Problem #3: Most consumers arrive at the dealership without having researched the current interest rates being offered in the marketplace, so they have no idea if they're being offered a competitive rate.

SOLUTION: Use the Internet as a research tool to compare rates. Check out Web sites like bankrate.com for national averages, and the Web site of your own financial institution.

Problem #4: Most consumers arrive at the dealership without approved auto financing in hand. This is either because they are not aware of all the financing options available, or they assume they will qualify for a low rate at the dealer. This approach deprives the consumer of bargaining power when it comes to negotiating the lowest possible interest rate.

SOLUTION: Become an "empowered buyer" by getting a no-obligation loan before visiting the dealership. Having your own loan could save you significant money.

Problem #5: Many dealers offer a choice between discounted (or zero-percent) financing or a rebate - but not both. Consumers may erroneously assume that the zero-percent loan will deliver the most savings.

SOLUTION: Sometimes it's better to take the cash rebate and apply it against the purchase price of the vehicle - and then use your own pre-approved car loan to finance the vehicle. The savings chart below shows how a low-interest rate and a rebate can "beat" a zero-percent deal.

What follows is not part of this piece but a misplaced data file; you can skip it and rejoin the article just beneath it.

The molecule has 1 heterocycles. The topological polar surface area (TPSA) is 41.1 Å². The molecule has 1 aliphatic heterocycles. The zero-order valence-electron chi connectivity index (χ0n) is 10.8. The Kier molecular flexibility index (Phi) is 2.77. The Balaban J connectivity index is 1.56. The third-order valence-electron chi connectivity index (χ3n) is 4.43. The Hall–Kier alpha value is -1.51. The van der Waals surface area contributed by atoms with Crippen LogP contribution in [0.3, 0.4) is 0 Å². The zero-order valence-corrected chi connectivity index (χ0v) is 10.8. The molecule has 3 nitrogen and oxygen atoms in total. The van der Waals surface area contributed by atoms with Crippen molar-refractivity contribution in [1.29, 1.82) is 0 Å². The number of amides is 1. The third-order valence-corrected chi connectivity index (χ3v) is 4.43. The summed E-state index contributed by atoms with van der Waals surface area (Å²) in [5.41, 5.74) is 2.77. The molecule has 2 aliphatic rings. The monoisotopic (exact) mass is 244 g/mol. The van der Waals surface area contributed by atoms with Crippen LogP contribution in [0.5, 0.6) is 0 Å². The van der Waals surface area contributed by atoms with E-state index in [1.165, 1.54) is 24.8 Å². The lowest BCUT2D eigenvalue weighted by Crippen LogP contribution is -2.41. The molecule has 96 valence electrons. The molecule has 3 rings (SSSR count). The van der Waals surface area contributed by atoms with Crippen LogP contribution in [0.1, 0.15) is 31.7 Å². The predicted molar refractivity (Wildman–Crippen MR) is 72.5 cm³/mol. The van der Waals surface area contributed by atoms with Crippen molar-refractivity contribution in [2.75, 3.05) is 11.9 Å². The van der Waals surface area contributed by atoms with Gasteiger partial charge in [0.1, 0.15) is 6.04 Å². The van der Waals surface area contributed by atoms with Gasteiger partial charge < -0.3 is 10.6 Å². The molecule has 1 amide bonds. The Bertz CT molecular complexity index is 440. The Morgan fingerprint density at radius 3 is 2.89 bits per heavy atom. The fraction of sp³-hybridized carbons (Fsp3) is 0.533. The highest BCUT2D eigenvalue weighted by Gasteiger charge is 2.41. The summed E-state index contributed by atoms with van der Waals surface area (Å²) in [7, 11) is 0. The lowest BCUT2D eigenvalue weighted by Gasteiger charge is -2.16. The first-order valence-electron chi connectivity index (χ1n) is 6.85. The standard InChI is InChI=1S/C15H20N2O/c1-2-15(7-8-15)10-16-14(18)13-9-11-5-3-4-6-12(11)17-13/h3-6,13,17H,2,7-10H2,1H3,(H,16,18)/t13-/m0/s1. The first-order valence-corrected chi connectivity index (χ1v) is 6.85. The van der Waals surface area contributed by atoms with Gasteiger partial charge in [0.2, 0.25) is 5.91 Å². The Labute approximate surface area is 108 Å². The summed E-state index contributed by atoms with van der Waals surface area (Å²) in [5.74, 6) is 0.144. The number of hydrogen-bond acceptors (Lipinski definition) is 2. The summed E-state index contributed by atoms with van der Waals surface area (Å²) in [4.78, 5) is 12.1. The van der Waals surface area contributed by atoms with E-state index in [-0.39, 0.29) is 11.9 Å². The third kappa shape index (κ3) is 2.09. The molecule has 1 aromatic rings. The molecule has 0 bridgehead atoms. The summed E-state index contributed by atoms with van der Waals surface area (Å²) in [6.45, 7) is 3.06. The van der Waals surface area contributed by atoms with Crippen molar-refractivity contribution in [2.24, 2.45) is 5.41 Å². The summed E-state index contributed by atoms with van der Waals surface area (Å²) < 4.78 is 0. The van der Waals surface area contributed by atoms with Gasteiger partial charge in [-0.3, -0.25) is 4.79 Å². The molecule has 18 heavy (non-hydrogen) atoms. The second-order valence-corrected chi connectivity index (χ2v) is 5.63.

36-Month Car Loan Comparison

APR

Cost of carLess equity in tradeLess rebateAmount to financeMonthly paymentTotal costSavings

0%

$20,000$4,000$0$16,000$444.44$16,000$0

3.99%

$20,000$4,000$2,000$14,000$413.27$14,877.85$1,122.15

Source: Capital One Auto Finance

Problem #6: By the time they get to the finance department, many consumers are mentally worn out and don't review the contract thoroughly before signing. As a result, they may agree to buy things they didn't plan on (such as an extended warranty, rust-proofing, etc.).

SOLUTION: Before you sign any papers or hand over any money, check the figures in the contract and understand all the charges. The sudden appearance of extra fees should be questioned. Sometimes dealers add extra fees - so-called "junk fees" - to retake profit they have lost by selling cars at invoice.

PITFALL #7: The consumer feels rushed, pressured and confused by the dealership's staff. In some cases these buyers have second thoughts about completing the deal - but sign the documents anyway.

SOLUTION: Consumers who feel out of their comfort zone should walk away. The buyer - not the seller - should be the one in control of the process. Remember, the federal "cooling off" law does not apply to cars.

If you do your homework ahead of time, and know what to expect before hand, the paperwork process can go quickly and easily. But more importantly, you will receive a deal on your car loans that you can feel good about for the life of the car.